lake whetstone sediment removal by hydraulic dredging n.
Download
Skip this Video
Loading SlideShow in 5 Seconds..
Lake Whetstone Sediment Removal by Hydraulic Dredging PowerPoint Presentation
Download Presentation
Lake Whetstone Sediment Removal by Hydraulic Dredging

Loading in 2 Seconds...

play fullscreen
1 / 42
denise

Lake Whetstone Sediment Removal by Hydraulic Dredging - PowerPoint PPT Presentation

145 Views
Download Presentation
Lake Whetstone Sediment Removal by Hydraulic Dredging
An Image/Link below is provided (as is) to download presentation

Download Policy: Content on the Website is provided to you AS IS for your information and personal use and may not be sold / licensed / shared on other websites without getting consent from its author. While downloading, if for some reason you are not able to download a presentation, the publisher may have deleted the file from their server.

- - - - - - - - - - - - - - - - - - - - - - - - - - - E N D - - - - - - - - - - - - - - - - - - - - - - - - - - -
Presentation Transcript

  1. Lake WhetstoneSediment Removal by Hydraulic Dredging October 16, 2013 Public Meeting Montgomery County Department of Environmental Protection Watershed Management Division

  2. Today’s Agenda • Montgomery County background • What is a Watershed & Runoff? • Intro to Stormwater and the MS4 Program • Project Overview • Project Objectives • Project Impacts and Benefits • Design and Permitting Timeline • What to Expect During Construction

  3. Montgomery County, MD • 500 sq. miles • 1,000,000 people • Second only to Baltimore City within Maryland in average people per square mile • 184 languages spoken • About 12% impervious surface overall • About the size of Washington DC • Over 1,500 miles of streams • Two major river basins: • Potomac • Patuxent • Eight local watersheds District of Columbia Impervious: Not allowing water to soak through the ground.

  4. What is a Watershed? • A watershed is an area from which the water above and below ground drains to the same place. • Different scales of watersheds: • Chesapeake Bay • Eight local watersheds • Neighborhood (to a storm drain)

  5. What is Runoff? • Water that does not soak into the ground becomes surface runoff. This runoff flows over hard surfaces like rooftops, driveways and parking lots collecting potential contaminants and flows: • Directly into streams • Into storm drain pipes, eventually leading to streams • Into stormwater management facilities, then streams Two Major Issues: Volume/Timing of Runoff Water Quality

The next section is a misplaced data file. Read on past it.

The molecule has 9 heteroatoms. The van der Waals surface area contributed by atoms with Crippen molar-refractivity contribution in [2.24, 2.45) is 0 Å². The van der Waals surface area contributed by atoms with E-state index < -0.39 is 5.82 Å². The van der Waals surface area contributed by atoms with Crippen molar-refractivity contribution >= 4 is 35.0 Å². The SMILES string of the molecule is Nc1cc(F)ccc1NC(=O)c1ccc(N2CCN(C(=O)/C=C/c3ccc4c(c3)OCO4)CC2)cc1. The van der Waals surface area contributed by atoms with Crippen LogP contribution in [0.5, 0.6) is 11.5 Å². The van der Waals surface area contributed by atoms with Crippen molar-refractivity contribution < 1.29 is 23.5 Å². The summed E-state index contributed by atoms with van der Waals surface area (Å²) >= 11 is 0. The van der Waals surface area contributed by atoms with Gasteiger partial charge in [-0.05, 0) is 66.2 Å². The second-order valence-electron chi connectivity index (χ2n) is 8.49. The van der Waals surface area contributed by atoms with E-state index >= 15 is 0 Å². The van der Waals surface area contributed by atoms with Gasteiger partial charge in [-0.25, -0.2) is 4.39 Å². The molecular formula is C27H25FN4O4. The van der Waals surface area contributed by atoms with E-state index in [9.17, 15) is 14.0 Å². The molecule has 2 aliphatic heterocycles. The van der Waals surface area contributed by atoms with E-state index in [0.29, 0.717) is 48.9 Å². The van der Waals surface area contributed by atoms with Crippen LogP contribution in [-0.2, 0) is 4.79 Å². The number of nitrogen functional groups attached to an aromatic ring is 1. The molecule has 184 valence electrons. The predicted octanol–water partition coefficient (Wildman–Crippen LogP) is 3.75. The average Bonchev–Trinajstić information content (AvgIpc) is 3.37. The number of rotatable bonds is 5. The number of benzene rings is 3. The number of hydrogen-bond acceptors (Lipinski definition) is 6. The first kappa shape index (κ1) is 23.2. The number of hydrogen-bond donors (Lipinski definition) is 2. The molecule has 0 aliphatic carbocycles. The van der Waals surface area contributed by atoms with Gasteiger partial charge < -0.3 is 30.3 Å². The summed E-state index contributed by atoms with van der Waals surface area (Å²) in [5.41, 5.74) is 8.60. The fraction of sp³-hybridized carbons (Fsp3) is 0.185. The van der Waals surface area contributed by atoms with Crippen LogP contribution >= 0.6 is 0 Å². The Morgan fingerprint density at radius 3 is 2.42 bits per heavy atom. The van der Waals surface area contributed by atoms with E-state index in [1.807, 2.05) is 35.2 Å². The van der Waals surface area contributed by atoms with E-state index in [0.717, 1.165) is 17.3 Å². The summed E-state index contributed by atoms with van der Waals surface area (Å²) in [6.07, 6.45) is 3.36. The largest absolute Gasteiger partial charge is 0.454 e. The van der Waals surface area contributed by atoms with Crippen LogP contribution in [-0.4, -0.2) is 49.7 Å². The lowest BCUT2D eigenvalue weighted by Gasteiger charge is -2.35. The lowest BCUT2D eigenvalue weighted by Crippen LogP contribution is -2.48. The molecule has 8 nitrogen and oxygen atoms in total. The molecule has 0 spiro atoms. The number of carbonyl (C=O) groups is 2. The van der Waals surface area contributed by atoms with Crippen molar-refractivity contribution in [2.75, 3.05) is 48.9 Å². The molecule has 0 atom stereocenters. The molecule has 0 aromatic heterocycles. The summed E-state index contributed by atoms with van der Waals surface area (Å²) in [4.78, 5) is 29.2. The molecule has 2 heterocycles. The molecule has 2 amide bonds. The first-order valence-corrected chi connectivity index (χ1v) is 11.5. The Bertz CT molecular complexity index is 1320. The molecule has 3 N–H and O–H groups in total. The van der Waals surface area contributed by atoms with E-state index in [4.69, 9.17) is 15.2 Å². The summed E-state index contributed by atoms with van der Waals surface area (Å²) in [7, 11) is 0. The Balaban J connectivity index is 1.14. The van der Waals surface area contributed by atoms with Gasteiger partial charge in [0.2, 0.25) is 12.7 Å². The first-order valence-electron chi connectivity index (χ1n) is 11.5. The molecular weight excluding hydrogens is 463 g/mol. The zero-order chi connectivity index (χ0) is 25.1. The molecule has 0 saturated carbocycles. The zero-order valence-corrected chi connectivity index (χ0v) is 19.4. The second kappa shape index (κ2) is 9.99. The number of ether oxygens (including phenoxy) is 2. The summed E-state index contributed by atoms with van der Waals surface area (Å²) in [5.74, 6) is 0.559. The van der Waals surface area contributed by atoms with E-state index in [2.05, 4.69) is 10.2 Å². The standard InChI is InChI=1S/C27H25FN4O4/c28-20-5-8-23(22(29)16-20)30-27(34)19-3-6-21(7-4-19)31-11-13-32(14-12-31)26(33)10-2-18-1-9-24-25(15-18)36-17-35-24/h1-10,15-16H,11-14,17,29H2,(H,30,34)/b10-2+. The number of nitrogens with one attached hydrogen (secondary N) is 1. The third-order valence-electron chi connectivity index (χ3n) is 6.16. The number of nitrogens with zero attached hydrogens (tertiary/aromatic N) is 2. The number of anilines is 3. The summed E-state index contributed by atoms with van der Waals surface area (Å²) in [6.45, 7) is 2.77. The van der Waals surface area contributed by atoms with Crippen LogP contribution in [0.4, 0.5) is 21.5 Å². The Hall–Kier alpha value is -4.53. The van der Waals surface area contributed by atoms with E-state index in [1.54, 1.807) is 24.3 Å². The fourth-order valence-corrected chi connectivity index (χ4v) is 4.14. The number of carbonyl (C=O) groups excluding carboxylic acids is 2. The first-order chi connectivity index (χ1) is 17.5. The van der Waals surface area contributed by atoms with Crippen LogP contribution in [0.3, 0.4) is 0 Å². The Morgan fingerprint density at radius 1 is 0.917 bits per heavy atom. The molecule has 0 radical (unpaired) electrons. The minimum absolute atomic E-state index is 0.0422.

6. What is the County doing to protect our Streams? • Must meet regulatory requirements • Federal Clean Water Act permit program • MS4 = Municipal Separate Storm Sewer System • Applies to all large and medium Maryland jurisdictions • County programs • Restore our streams and watersheds • Add runoff management • Meet water quality protection goals • Reduce pollutants getting into our streams • Educate and engage all stakeholders • Individual actions make a difference • Focus on watersheds showing greatest impacts

  7. MS4 permit, what is it? • Montgomery County is responsible for: • What goes into our storm drain pipes • What comes out of them • What flows into the streams • Requires additional stormwater management for 20 percent of impervious surfaces (4,292 acres = 6.7 square miles). That’s about three times the size of Takoma Park. That’s equivalent to 3,307 football fields!

  8. Watershed Management Division • Stormwater Facilities Maintenance • Inspections and Maintenance • Stormwater Permit Coordination • Reporting, Monitoring, and Watershed Outreach • Watershed Restoration • Stormwater Retrofits and Stream Restoration • RainScapes • Construction Management • Oversees project construction • Administers contracts and procurement

  9. Water Quality Protection Charge • Part of the Montgomery County property tax bill • Funds are used to maintain existing storm water management facilities • Funds projects to minimize stormwater pollution, protect property and infrastructure and restore our rivers and streams

  10. Resources For information such as: • Local watershed groups www6.montgomerycountymd.gov/dectmpl.asp?url=/Content/dep/water/localgroups.asp • Regional and national groups • General informationwww.montgomerycountymd.gov/DEP • Living a Green Life: My Green Montgomery http://montgomerycountymd.mygreenmontgomery.org/

  11. Project Selection • Improve stormwater function • Requested by Montgomery Village Foundation • Located in a key watershed (Great Seneca Creek)

  12. Overview of Hydraulic Dredging & Dewatering Activities Presented by Walter Dinicola, P.E.

  13. Hydraulic Dredge Hydraulic dredges work by sucking a mixture of bottom sediments and water from the lake. A cutterhead is a mechanical device that has rotating blades or teeth to break up or loosen the bottom sediments so that it can be pumped through the dredge.

  14. Booster Pump and Pipeline Booster Pump Dredge Pipeline

  15. Turbidity Curtains Turbidity is a measure of water clarity; how much material suspended in water decreases the passage of light through the water